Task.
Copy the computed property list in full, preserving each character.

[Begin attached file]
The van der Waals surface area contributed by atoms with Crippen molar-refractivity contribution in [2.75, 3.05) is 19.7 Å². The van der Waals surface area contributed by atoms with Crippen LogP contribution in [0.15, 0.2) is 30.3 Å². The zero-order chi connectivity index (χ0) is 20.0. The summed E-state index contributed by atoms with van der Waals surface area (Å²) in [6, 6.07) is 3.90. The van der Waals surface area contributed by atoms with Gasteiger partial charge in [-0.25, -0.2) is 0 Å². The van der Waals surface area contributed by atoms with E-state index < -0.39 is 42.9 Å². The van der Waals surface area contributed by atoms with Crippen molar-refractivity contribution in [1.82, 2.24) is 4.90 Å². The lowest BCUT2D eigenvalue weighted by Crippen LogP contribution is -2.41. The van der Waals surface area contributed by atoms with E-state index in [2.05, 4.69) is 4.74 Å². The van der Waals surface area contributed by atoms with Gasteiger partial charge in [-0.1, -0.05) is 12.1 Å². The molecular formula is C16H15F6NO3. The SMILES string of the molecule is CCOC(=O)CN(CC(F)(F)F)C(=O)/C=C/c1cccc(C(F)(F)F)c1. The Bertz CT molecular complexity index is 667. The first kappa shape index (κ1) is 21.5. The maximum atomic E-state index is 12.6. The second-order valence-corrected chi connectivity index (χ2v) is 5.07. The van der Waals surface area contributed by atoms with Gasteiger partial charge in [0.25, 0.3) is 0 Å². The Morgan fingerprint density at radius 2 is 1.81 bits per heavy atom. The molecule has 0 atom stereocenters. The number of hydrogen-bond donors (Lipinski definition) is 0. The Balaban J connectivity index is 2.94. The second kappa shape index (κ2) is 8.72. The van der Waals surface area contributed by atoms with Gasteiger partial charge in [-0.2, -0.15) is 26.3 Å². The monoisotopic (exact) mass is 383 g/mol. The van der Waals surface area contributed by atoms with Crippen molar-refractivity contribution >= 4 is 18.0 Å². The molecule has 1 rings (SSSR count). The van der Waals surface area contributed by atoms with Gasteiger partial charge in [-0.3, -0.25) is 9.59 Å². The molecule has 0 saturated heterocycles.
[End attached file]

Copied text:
The van der Waals surface area contributed by atoms with Crippen molar-refractivity contribution in [2.75, 3.05) is 19.7 Å². The van der Waals surface area contributed by atoms with Crippen LogP contribution in [0.15, 0.2) is 30.3 Å². The zero-order chi connectivity index (χ0) is 20.0. The summed E-state index contributed by atoms with van der Waals surface area (Å²) in [6, 6.07) is 3.90. The van der Waals surface area contributed by atoms with Gasteiger partial charge in [-0.25, -0.2) is 0 Å². The van der Waals surface area contributed by atoms with E-state index < -0.39 is 42.9 Å². The van der Waals surface area contributed by atoms with Crippen molar-refractivity contribution in [1.82, 2.24) is 4.90 Å². The lowest BCUT2D eigenvalue weighted by Crippen LogP contribution is -2.41. The van der Waals surface area contributed by atoms with E-state index in [2.05, 4.69) is 4.74 Å². The van der Waals surface area contributed by atoms with Gasteiger partial charge in [-0.1, -0.05) is 12.1 Å². The molecular formula is C16H15F6NO3. The SMILES string of the molecule is CCOC(=O)CN(CC(F)(F)F)C(=O)/C=C/c1cccc(C(F)(F)F)c1. The Bertz CT molecular complexity index is 667. The first kappa shape index (κ1) is 21.5. The maximum atomic E-state index is 12.6. The second-order valence-corrected chi connectivity index (χ2v) is 5.07. The van der Waals surface area contributed by atoms with Gasteiger partial charge in [0.25, 0.3) is 0 Å². The Morgan fingerprint density at radius 2 is 1.81 bits per heavy atom. The molecule has 0 atom stereocenters. The number of hydrogen-bond donors (Lipinski definition) is 0. The Balaban J connectivity index is 2.94. The second kappa shape index (κ2) is 8.72. The van der Waals surface area contributed by atoms with Gasteiger partial charge in [-0.2, -0.15) is 26.3 Å². The monoisotopic (exact) mass is 383 g/mol. The van der Waals surface area contributed by atoms with Crippen molar-refractivity contribution >= 4 is 18.0 Å². The molecule has 1 rings (SSSR count). The van der Waals surface area contributed by atoms with Gasteiger partial charge in [-0.3, -0.25) is 9.59 Å². The molecule has 0 saturated heterocycles.